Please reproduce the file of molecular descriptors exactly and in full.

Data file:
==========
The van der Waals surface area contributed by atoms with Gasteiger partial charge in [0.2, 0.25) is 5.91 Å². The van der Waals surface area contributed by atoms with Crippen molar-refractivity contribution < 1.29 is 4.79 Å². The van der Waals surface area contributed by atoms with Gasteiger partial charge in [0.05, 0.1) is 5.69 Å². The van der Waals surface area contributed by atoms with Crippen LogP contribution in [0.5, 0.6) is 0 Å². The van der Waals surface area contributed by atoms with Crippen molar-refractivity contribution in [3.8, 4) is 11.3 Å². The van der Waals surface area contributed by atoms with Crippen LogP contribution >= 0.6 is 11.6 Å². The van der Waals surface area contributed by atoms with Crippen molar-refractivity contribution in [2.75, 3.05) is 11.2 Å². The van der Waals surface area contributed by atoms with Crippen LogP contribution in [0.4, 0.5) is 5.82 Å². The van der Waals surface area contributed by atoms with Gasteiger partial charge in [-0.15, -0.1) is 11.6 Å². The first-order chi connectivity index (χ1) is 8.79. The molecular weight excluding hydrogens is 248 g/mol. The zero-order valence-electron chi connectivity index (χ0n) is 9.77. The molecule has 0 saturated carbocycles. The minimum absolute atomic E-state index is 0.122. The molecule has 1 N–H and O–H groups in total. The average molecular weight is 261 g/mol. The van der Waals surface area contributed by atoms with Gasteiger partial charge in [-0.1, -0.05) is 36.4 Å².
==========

The van der Waals surface area contributed by atoms with Gasteiger partial charge in [0.2, 0.25) is 5.91 Å². The van der Waals surface area contributed by atoms with Crippen molar-refractivity contribution < 1.29 is 4.79 Å². The van der Waals surface area contributed by atoms with Gasteiger partial charge in [0.05, 0.1) is 5.69 Å². The van der Waals surface area contributed by atoms with Crippen LogP contribution in [0.5, 0.6) is 0 Å². The van der Waals surface area contributed by atoms with Crippen molar-refractivity contribution in [3.8, 4) is 11.3 Å². The van der Waals surface area contributed by atoms with Crippen LogP contribution >= 0.6 is 11.6 Å². The van der Waals surface area contributed by atoms with Crippen molar-refractivity contribution in [2.75, 3.05) is 11.2 Å². The van der Waals surface area contributed by atoms with Crippen LogP contribution in [0.4, 0.5) is 5.82 Å². The van der Waals surface area contributed by atoms with Gasteiger partial charge in [-0.15, -0.1) is 11.6 Å². The first-order chi connectivity index (χ1) is 8.79. The molecular weight excluding hydrogens is 248 g/mol. The zero-order valence-electron chi connectivity index (χ0n) is 9.77. The molecule has 0 saturated carbocycles. The minimum absolute atomic E-state index is 0.122. The molecule has 1 N–H and O–H groups in total. The average molecular weight is 261 g/mol. The van der Waals surface area contributed by atoms with Gasteiger partial charge in [-0.1, -0.05) is 36.4 Å².